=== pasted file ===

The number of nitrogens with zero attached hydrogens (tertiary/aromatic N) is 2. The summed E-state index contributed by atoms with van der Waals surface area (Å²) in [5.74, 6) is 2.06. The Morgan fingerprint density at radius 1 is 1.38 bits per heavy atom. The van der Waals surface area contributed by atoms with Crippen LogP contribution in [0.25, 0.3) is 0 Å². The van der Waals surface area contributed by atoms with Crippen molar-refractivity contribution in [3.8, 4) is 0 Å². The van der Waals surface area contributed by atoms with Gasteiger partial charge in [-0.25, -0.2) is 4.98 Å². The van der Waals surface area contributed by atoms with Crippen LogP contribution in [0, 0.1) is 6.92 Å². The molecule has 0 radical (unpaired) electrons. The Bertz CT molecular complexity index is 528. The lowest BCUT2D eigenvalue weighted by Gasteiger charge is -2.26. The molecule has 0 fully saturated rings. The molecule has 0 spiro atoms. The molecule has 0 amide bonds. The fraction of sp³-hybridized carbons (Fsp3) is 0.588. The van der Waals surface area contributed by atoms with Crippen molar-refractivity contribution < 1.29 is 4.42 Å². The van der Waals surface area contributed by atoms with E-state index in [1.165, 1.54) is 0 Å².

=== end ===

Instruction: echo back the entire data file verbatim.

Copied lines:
The number of nitrogens with zero attached hydrogens (tertiary/aromatic N) is 2. The summed E-state index contributed by atoms with van der Waals surface area (Å²) in [5.74, 6) is 2.06. The Morgan fingerprint density at radius 1 is 1.38 bits per heavy atom. The van der Waals surface area contributed by atoms with Crippen LogP contribution in [0.25, 0.3) is 0 Å². The van der Waals surface area contributed by atoms with Crippen molar-refractivity contribution in [3.8, 4) is 0 Å². The van der Waals surface area contributed by atoms with Gasteiger partial charge in [-0.25, -0.2) is 4.98 Å². The van der Waals surface area contributed by atoms with Crippen LogP contribution in [0, 0.1) is 6.92 Å². The molecule has 0 radical (unpaired) electrons. The Bertz CT molecular complexity index is 528. The lowest BCUT2D eigenvalue weighted by Gasteiger charge is -2.26. The molecule has 0 fully saturated rings. The molecule has 0 spiro atoms. The molecule has 0 amide bonds. The fraction of sp³-hybridized carbons (Fsp3) is 0.588. The van der Waals surface area contributed by atoms with Crippen molar-refractivity contribution < 1.29 is 4.42 Å². The van der Waals surface area contributed by atoms with E-state index in [1.165, 1.54) is 0 Å².